Winter is well and truly upon us, and is the time for warm winter meals and sitting by the heater. Our pets also feel the cold and so we thought it would be a good idea to talk about the extra things we can do for our pets so winter is not a miserable time for them.It is especially important for animals which are caged to be given extra care during winter months, as they cannot go somewhere to escape the weather.
Dogs – need a kennel which is out of the wind and rain, preferably under a verandah, or in a garage. And you need to make sure the opening does not face into the wind but is totally sheltered. Dogs also need to have dry and warm bedding off the ground. You might even consider a coat for a dog that spends all his time outside in the winter. If not a bought coat, an old jumper which fits the dog can also work perfectly.
Cats – also need access to warm and dry bedding, and if an outside cat, should have an igloo or bed in a garage or another suitable area out of the weather. Cats have a way of seeking out shelter and as they love warmth are prone to do things like jump up into the wheel arch or engine bay of a car. In winter, check your car before driving off if your cat does likes to hang around your car.
Rabbits and guinea pigs – need their hutches to be off the ground, with plenty of fresh straw, and definitely out of the rain and wind.
Aviary birds – if possible, the aviary should be built so it faces the north in the winter and gets the winter sun. Straw spread thickly on the floor of the aviary will help to protect against rising cold. It will also make it easier to keep the aviary clean in the winter months, as the straw can be removed and replaced whereas it is too cold to wash the aviary floor in winter. The aviary should have parts which are completely enclosed so the birds are not exposed to wind or rain. Aviaries which do face a windy aspect need to have a cover placed over them during the winter. This could be plastic or canvas or clear roofing sheets which are placed temporarily to enclose the aviary. Many birds can cope with cold but not with draughts, and so it is important to keep an area of the aviary free from draughts and damp.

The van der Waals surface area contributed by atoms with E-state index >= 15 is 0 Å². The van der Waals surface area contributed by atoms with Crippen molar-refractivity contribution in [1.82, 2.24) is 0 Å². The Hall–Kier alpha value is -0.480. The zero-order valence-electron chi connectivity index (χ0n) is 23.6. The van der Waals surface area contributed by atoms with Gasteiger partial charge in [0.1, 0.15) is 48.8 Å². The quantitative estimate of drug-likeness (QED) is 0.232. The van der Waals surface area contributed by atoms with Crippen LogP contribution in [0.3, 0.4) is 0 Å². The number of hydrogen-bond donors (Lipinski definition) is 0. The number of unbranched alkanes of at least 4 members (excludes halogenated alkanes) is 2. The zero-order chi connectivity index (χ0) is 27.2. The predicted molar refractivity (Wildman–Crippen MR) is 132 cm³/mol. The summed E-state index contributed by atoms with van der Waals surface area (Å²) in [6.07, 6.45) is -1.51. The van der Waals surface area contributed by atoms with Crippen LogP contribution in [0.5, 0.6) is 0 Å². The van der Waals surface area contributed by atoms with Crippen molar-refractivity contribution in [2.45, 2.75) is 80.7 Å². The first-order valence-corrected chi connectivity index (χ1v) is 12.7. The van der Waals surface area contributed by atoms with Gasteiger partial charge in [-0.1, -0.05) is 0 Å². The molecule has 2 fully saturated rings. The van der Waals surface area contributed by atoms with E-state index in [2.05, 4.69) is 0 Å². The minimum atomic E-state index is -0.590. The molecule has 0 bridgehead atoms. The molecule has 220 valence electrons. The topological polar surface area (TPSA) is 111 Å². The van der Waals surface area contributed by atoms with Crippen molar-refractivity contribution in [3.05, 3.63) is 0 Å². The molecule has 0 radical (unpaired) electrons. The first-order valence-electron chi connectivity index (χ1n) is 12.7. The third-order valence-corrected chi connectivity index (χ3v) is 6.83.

Our dogs still need exercise in winter. Depending on the breed of dog, this may mean a walk along the favourite route, or it may mean in romp in the snow, if your area has snow. If a dog starts to whimper or whine or shows resistance to walking where usually they are happy to go, consider that they may be suffering with cold, or with an arthritic condition. If putting a coat on the dog doesn’t help, then you may need to consider a vet’s opinion on the cause of the distress.
Our older pets can develop arthritis, just as people can. Difficulty with standing up from lying down, stiff legs when walking, reluctance to walk, difficulty with sitting, lying, hopping or any activity are all symptoms of arthritis. Pets with this condition need to be diagnosed and managed by a vet and for the sake of the pet, it is advisable to get a vet’s opinion and advise when symptoms first become noticeable. You can help an arthritic pet by providing a warm place, preferably inside, with warm bedding. Heat pads are available from pet supply shops which have the same effect as an electric blanket and help an arthritic pet cope more with their condition. Beds are important to these pets – preferably a soft sided bed, which is low and which the pet can just walk into are best.
Just as people usually love to eat warm puddings, casseroles and soups – winter foods – we need to also consider our pets may need to have a winter diet. Pets kept indoors will probably be happy with the usual amount of food, as they are not necessarily expending any more energy than normal However, pets kept outside will burn more energy just trying to keep warm. And this means your pet may need more food in winter. Old, frail, thin and very young animals in particular need more food in winter. Make sure the food is good quality and age suitable and consult a vet if in any doubt